Tony McPhee, The Groundhogs’ Guitarist And Vocalist, Dies At 79

McPhee led the influential UK blues-rock outfit across six decades until ill-health forced his retirement in 2015.

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Tony McPhee (center) with The Groundhogs - Photo: Mike Randolph/Paul Popper/Popperfoto via Getty Images

Tony McPhee, the singer and guitarist who led British blues-rock outfit The Groundhogs across six decades, has died aged 79.

A message was posted on the group’s Facebook page confirming that McPhee died “peacefully at home” on June 6 from complications after a fall last year. He had also suffered a series of strokes in later life. In 2009, the first of these damaged his ability to sing, and he eventually retired from the group in 2015.

Born Anthony Charles McPhee in Humberston, Lincolnshire, he was grounded in the early 1960s British blues scene which became a feature of clubs such as the Marquee in London’s Soho, where he learned his trade observing pioneering British musicians such as Cyril Davies close up and personal.

“My brother started bringing home imported blues albums,” McPhee told Classic Rock in 2007. “It was then that I first heard this raw stuff and my ears pricked up. There was some good pop music at the time but nothing that really stirred you. Then I went to see Cyril Davies at the Marquee in 1963, heard proper R&B and thought: ‘this’ll do’.”

Tony McPhee began playing his own music in a south London group, the Dollar Bills, before renaming the band The Groundhogs, naming them after a John Lee Hooker song “Groundhog Blues.”

Playing an earthy brand of blues and R&B, The Groundhogs career took off in 1964 when John Mayall and his band were unable to back visiting US blues star John Lee Hooker on a UK tour date, and the Groundhogs were drafted in to deputize. Hooker then rehired them for another tour the year after, and recorded an acclaimed album with them entitled Hooker and the Hogs. McPhee later described Hooker as “fantastic – great fun and a real gentleman.”

The Groundhogs also backed up US blues artists touring the UK, such as Little Walter and Jimmy Reed, but they then split for a time in the mid-60s. McPhee recorded solo tracks with Jimmy Page, and took session work (sometimes under the name Tony “TS” McPhee) – he joined Mayall and Eric Clapton in the backing band for the Champion Jack Dupree album From New Orleans To Chicago.

A short-lived psych-rock group with Groundhogs bassist Pete Cruickshank, Herbal Mixture, also found some success, and supported the Jeff Beck Group. McPhee also turned down sideman slots with Mayall and jazz bandleader Chris Barber, later calling the latter decision one of his regrets.

He and Cruickshank then revived the Groundhogs name with a new lineup also featuring long-time drummer Ken Pustelnik. The band’s debut album, Scratching The Surface, arrived in 1968 and marked the beginning of The Groundhogs’ most commercially successful period. Plunging headlong into a fertile rock scene with British bands branching out from blues, R&B and rock’ n’ roll into psychedelia, progressive rock and heavier moods, the Groundhogs’ energetic, blues-y, yet adventurous sound chimed with the times.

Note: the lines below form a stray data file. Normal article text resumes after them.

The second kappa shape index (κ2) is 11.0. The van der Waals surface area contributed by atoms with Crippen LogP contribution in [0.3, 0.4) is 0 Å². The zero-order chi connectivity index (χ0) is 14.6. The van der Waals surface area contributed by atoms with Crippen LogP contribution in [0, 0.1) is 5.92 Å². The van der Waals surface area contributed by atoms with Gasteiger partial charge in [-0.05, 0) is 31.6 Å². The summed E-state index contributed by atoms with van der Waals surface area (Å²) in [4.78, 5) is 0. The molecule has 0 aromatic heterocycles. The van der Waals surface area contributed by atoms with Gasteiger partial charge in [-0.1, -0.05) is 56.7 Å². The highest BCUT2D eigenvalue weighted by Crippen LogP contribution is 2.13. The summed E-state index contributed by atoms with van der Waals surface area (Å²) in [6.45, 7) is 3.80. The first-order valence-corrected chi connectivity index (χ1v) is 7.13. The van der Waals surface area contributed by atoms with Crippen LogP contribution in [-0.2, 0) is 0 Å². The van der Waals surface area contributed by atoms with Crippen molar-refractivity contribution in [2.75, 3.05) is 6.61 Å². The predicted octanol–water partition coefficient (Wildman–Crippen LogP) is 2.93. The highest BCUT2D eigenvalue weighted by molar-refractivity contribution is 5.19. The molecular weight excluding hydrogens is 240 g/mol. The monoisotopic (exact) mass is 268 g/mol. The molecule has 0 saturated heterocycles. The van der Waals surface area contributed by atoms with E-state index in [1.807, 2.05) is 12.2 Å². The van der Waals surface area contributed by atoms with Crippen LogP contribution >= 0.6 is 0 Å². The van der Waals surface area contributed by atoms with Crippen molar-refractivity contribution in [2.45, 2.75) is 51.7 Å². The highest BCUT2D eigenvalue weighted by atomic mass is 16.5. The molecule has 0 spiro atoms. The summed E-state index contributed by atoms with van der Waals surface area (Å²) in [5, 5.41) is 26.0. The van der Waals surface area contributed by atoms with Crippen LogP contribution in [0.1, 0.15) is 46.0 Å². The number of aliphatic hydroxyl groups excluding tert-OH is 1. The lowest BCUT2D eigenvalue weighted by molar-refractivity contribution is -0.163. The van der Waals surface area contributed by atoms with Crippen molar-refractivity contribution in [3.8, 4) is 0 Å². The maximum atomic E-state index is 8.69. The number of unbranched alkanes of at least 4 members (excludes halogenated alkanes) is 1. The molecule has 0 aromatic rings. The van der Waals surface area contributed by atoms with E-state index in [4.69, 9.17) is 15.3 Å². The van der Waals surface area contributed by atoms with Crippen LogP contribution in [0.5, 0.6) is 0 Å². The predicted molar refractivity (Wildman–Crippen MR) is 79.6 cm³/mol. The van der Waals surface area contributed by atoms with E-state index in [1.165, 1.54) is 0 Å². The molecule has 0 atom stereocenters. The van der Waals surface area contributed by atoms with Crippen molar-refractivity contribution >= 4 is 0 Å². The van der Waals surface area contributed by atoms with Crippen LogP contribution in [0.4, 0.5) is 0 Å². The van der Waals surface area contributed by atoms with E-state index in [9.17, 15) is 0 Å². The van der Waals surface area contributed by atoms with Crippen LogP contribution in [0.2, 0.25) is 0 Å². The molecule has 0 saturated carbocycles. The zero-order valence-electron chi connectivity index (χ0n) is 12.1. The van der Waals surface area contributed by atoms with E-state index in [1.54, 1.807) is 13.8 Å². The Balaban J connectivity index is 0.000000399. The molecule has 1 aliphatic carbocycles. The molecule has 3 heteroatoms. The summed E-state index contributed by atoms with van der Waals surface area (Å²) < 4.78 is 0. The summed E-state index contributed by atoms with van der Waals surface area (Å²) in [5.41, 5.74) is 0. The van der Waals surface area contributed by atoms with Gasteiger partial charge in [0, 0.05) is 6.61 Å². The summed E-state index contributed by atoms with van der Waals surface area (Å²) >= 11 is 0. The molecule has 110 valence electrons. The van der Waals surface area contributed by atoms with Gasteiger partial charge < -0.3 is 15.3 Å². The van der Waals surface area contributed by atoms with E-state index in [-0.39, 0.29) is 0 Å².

The Goundhogs supported The Rolling Stones on a 1971 tour and had three back to back UK top 10 albums in the early 1970s – Thank Christ for the Bomb, Split (later certified gold) and Who Will Save the World – and performed the blazing single “Cherry Red” on Top of the Pops, earning a broad fanbase for their open-minded approach and McPhee’s versatile yet technically brilliant guitar playing. “I try always to write and play stuff that is timeless, not pandering to ‘fashion’ just like blues; being honest and able to incorporate new ideas and techniques,” he later said.

Despite numerous lineup changes, McPhee remained at the helm and recorded another four albums, including the underrated Crosscut Saw before The Groundhogs disbanded in 1976. However, they weren’t out of the game for long, as another McPhee-led incarnation began in the mid-1980s putting out two studio albums, while the late 90s brought a pair of albums interpreting the songbooks of Howlin’ Wolf and Muddy Waters.

In 2003, the Groundhogs celebrated 40 years with a reunion of McPhee, Cruickshank and drummer Ken Pustelnik. The band also released over a dozen live albums during their career, and McPhee also put out a number of solo releases.

Later in life, McPhee played with cult group Current 93, and collaborated frequently with vocalist Joanna Deacon. He also announced that he was collaborating with Karl Hyde from Underworld, though these recordings have not been released. As the Groundhogs’ albums were reissued in 2021, Hyde described him as “one of the greatest unsung guitarists that this country has ever produced, and also one of its most distinct vocalists.”

“Tony McPhee is an absolute genius. He was the British Hendrix, y’know?” long-term fan and The Damned’s guitarist Captain Sensible told Louder in 2021. “He could do soaring feedback solos, and really took the whole guitar-playing thing as far as he could. And what he doesn’t know about the blues isn’t worth knowing.”

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